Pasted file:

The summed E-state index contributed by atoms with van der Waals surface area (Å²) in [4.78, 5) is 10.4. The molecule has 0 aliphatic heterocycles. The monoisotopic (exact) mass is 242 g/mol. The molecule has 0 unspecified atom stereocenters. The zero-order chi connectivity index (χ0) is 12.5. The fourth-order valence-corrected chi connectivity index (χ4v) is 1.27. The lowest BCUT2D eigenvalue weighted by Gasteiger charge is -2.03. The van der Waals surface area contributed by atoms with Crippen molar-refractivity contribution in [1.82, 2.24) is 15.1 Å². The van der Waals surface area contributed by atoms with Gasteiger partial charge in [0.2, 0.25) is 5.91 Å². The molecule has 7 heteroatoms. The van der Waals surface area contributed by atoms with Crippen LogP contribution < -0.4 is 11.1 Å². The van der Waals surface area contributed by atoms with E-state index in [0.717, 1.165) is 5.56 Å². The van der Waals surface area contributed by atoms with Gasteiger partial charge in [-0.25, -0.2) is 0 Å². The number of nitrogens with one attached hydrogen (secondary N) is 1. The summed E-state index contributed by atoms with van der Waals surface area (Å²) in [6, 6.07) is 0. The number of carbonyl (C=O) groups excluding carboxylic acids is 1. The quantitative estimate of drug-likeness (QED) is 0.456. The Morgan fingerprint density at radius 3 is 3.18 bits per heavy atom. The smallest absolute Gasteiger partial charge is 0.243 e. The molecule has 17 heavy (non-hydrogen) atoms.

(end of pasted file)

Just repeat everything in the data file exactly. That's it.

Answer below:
The summed E-state index contributed by atoms with van der Waals surface area (Å²) in [4.78, 5) is 10.4. The molecule has 0 aliphatic heterocycles. The monoisotopic (exact) mass is 242 g/mol. The molecule has 0 unspecified atom stereocenters. The zero-order chi connectivity index (χ0) is 12.5. The fourth-order valence-corrected chi connectivity index (χ4v) is 1.27. The lowest BCUT2D eigenvalue weighted by Gasteiger charge is -2.03. The van der Waals surface area contributed by atoms with Crippen molar-refractivity contribution in [1.82, 2.24) is 15.1 Å². The van der Waals surface area contributed by atoms with Gasteiger partial charge in [0.2, 0.25) is 5.91 Å². The molecule has 7 heteroatoms. The van der Waals surface area contributed by atoms with Crippen LogP contribution < -0.4 is 11.1 Å². The van der Waals surface area contributed by atoms with E-state index in [0.717, 1.165) is 5.56 Å². The van der Waals surface area contributed by atoms with Gasteiger partial charge in [-0.25, -0.2) is 0 Å². The number of nitrogens with one attached hydrogen (secondary N) is 1. The summed E-state index contributed by atoms with van der Waals surface area (Å²) in [6, 6.07) is 0. The number of carbonyl (C=O) groups excluding carboxylic acids is 1. The quantitative estimate of drug-likeness (QED) is 0.456. The Morgan fingerprint density at radius 3 is 3.18 bits per heavy atom. The smallest absolute Gasteiger partial charge is 0.243 e. The molecule has 17 heavy (non-hydrogen) atoms.